The opening and closing ceremonies at Tokyo's 2020 Olympics Games will showcase Japan's ancient and modern sides, the traditional theatre actor newly appointed to direct the events said.
The appointment of Mansai Nomura, who performs in Japan's centuries-old classical theatre and is well known domestically, may suggest the importance that the country's traditional arts will play in the ceremonies.
But Nomura gave little away.
"I will do my utmost to produce Olympic and Paralympic ceremonies that are simple but rich in Japanese spirit," Nomura told reporters.
"I want to show our palette holds paints of many colours," he said, pledging to "cover the entire range, from high art to entertainment."
The overarching concept of the ceremonies will be announced later this year, but Nomura said there would be drama.
"Quiet at times, elevated at times... I want to show big swings," he said.
While Nomura is famed for his performances in Japan's traditional comedy theatre, and is likely to draw on his knowledge of the country's rich artistic heritage, he said he was also a fan of modern entertainment.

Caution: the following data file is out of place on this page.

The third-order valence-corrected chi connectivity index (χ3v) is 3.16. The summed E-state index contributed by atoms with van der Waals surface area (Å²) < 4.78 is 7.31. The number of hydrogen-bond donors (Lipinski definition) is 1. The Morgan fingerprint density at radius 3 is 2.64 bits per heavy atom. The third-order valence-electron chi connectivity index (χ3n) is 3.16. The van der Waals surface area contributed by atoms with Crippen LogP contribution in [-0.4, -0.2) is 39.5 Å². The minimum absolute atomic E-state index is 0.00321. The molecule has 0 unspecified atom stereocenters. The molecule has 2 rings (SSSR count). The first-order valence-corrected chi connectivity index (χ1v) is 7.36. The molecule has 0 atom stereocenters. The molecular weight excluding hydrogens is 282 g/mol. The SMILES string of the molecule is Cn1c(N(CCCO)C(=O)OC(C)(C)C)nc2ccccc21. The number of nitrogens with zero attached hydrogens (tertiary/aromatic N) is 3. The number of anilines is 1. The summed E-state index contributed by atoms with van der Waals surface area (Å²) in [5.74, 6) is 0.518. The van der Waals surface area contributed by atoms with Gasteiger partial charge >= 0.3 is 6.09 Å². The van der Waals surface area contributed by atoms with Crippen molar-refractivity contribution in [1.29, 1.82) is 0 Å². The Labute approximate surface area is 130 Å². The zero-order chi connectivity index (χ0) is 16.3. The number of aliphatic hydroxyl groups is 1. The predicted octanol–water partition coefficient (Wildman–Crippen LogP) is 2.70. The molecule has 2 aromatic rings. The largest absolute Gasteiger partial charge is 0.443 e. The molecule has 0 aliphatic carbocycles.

And he said he saw no barriers to combining modern and traditional art.
A fan of Michael Jackson, he compared the pop star's famed moonwalk to "suriashi", a technique of classical Japanese performance in which actors wearing traditional socks slide on wooden floors.
"Put the soles of your feet (on the floor) and go forward, it's suriashi. Going backward, it's moonwalking. What appears to be two extremes can be like two sides of a coin," he said.
Asked whether he'd be performing himself, he quipped: "I'd moonwalk as much as people want if it pleases them. The budget for that would be zero." Nomura will direct the ceremonies with a team including Hiroshi Sasaki, a leading advert director who was Japan's pointman for the handover ceremony at the end of the Rio 2016 Olympics.
He made waves with a sequence that saw Japan's Prime Minister Shinzo Abe make a comic cameo as Nintendo video game character Super Mario.
Abe came out of a pipe in Rio after a video showed Mario tunnelling down from Tokyo into the earth to reach Brazil. But Sasaki said he wouldn't be looking to simply reprise that performance.
"I think his simply returning from there wouldn't live up to people's expectations. I must do something more spectacular," he said, giving no further details.
For all the fanfare, there will also be a sombre element to the ceremonies, paying tribute to victims of the devastating 2011 earthquake and tsunami and celebrating reconstruction efforts since then.